LETTERS: Pleased by effort to protect outdoors
Pleased by effort to protect outdoors
Thank you for your coverage of legislative changes to the Washington Wildlife and Recreation Program. ("State shifts money from park buying to park fixing," March 15).
Last summer, hundreds of Washingtonians gave input to modernize the WWRP, a program that has supported over 1,300 parks, wildlife, and farmland projects since 1989. This resulting bill will help WWRP reach even more Washington citizens and provide benefits to the whole state.
There is a lot to like in this bill. As noted in your article, it will make it easier for low income communities to compete for park grants. The bill also will open several grant categories to applications by land trusts, like Great Peninsula Conservancy, who have the resources and know how to conserve our most special places.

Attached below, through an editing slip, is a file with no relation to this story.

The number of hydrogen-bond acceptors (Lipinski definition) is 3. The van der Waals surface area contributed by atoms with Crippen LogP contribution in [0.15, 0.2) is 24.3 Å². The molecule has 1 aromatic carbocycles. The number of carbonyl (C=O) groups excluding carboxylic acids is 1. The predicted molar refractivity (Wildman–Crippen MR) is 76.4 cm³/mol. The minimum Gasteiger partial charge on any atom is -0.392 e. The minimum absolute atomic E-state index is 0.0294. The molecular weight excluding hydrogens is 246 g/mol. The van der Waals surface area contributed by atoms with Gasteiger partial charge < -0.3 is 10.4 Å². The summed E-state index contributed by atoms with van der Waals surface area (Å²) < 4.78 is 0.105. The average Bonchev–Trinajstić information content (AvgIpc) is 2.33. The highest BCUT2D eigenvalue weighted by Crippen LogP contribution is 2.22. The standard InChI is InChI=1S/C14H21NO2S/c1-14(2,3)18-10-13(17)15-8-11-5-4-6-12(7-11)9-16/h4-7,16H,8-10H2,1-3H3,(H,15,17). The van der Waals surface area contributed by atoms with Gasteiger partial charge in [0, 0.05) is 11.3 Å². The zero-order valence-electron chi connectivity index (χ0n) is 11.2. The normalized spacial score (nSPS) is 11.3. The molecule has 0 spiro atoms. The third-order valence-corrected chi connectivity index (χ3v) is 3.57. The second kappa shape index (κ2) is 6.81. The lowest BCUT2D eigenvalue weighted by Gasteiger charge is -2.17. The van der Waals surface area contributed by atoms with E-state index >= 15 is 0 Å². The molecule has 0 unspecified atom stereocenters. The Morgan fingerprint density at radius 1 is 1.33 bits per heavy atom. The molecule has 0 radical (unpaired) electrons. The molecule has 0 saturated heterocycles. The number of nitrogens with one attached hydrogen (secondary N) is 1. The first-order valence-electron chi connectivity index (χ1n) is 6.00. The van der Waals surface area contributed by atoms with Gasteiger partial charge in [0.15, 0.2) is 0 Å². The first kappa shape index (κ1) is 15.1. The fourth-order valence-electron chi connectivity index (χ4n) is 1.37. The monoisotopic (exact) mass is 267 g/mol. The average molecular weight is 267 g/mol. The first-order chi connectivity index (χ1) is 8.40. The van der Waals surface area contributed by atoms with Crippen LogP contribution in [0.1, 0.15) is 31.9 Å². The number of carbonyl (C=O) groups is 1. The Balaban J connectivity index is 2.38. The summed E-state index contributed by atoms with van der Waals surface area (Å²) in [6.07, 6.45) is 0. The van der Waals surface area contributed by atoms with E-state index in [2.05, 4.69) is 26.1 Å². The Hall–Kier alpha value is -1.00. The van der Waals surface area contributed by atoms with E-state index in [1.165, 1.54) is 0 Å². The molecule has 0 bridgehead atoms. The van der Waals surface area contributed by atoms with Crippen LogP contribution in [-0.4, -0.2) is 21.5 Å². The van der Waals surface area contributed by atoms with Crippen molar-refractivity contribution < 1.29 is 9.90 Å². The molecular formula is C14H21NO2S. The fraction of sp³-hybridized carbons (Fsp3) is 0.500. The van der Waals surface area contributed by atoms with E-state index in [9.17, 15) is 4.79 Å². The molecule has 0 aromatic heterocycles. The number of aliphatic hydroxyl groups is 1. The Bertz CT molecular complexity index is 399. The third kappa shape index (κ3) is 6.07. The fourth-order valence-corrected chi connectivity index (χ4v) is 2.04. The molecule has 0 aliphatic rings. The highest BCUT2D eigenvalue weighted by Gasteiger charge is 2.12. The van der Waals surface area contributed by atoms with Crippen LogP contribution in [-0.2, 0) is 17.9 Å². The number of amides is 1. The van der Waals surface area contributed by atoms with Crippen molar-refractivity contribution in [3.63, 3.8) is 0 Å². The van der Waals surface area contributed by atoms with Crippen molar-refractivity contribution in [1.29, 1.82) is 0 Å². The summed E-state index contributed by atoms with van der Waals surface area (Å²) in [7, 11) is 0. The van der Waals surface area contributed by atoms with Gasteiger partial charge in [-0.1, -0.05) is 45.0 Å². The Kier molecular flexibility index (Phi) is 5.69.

We, too, lament the reduction in habitat funding in the bill. Threats to salmon and wildlife are only growing with increasing population pressure. To clarify what the article states, the program does not eliminate spending on Riparian projects, but simply shifts how the account is funded. This is important as the Riparian program has done much good for the Kitsap Peninsula. A recent grant helped buy the first 200 acres of our new Grovers Creek Preserve near Kingston, leveraging generous community donations and years of volunteer work.
Like so few things today, this bill passed with tremendous bipartisan support, and our own Sens. Rolfes, Angel, and Sheldon and Reps. Appleton, Hansen, Caldier, Young, Griffey, and MacEwen deserve tremendous thanks for their support of this program and our quality of life.